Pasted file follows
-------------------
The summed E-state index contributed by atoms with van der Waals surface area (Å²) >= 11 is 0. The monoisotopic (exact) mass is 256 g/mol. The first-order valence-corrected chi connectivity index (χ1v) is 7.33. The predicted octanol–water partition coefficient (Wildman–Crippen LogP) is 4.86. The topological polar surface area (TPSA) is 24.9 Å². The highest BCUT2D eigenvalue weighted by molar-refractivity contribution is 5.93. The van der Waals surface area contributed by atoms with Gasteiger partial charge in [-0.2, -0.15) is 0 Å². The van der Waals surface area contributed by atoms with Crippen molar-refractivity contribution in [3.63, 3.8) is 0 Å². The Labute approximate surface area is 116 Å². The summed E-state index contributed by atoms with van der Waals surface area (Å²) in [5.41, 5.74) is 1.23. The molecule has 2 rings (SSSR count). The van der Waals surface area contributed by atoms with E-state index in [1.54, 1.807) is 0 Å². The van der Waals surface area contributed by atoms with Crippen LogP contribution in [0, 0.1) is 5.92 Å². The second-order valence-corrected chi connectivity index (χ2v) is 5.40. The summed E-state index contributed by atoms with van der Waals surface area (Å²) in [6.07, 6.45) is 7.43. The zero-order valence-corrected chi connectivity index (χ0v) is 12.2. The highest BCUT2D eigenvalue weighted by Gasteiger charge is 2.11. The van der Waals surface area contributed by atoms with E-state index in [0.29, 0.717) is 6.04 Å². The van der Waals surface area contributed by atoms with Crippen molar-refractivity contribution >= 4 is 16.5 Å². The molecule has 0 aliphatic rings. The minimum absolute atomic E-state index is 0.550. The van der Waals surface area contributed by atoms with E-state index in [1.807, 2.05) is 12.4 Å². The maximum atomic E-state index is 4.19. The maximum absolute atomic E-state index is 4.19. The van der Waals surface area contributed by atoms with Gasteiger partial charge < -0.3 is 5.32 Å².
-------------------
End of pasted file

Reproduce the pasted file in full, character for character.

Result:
The summed E-state index contributed by atoms with van der Waals surface area (Å²) >= 11 is 0. The monoisotopic (exact) mass is 256 g/mol. The first-order valence-corrected chi connectivity index (χ1v) is 7.33. The predicted octanol–water partition coefficient (Wildman–Crippen LogP) is 4.86. The topological polar surface area (TPSA) is 24.9 Å². The highest BCUT2D eigenvalue weighted by molar-refractivity contribution is 5.93. The van der Waals surface area contributed by atoms with Gasteiger partial charge in [-0.2, -0.15) is 0 Å². The van der Waals surface area contributed by atoms with Crippen molar-refractivity contribution in [3.63, 3.8) is 0 Å². The Labute approximate surface area is 116 Å². The summed E-state index contributed by atoms with van der Waals surface area (Å²) in [5.41, 5.74) is 1.23. The molecule has 2 rings (SSSR count). The van der Waals surface area contributed by atoms with E-state index in [1.54, 1.807) is 0 Å². The van der Waals surface area contributed by atoms with Crippen LogP contribution in [0, 0.1) is 5.92 Å². The second-order valence-corrected chi connectivity index (χ2v) is 5.40. The summed E-state index contributed by atoms with van der Waals surface area (Å²) in [6.07, 6.45) is 7.43. The zero-order valence-corrected chi connectivity index (χ0v) is 12.2. The highest BCUT2D eigenvalue weighted by Gasteiger charge is 2.11. The van der Waals surface area contributed by atoms with E-state index in [0.29, 0.717) is 6.04 Å². The van der Waals surface area contributed by atoms with Crippen molar-refractivity contribution >= 4 is 16.5 Å². The molecule has 0 aliphatic rings. The minimum absolute atomic E-state index is 0.550. The van der Waals surface area contributed by atoms with E-state index in [1.807, 2.05) is 12.4 Å². The maximum atomic E-state index is 4.19. The maximum absolute atomic E-state index is 4.19. The van der Waals surface area contributed by atoms with Gasteiger partial charge < -0.3 is 5.32 Å².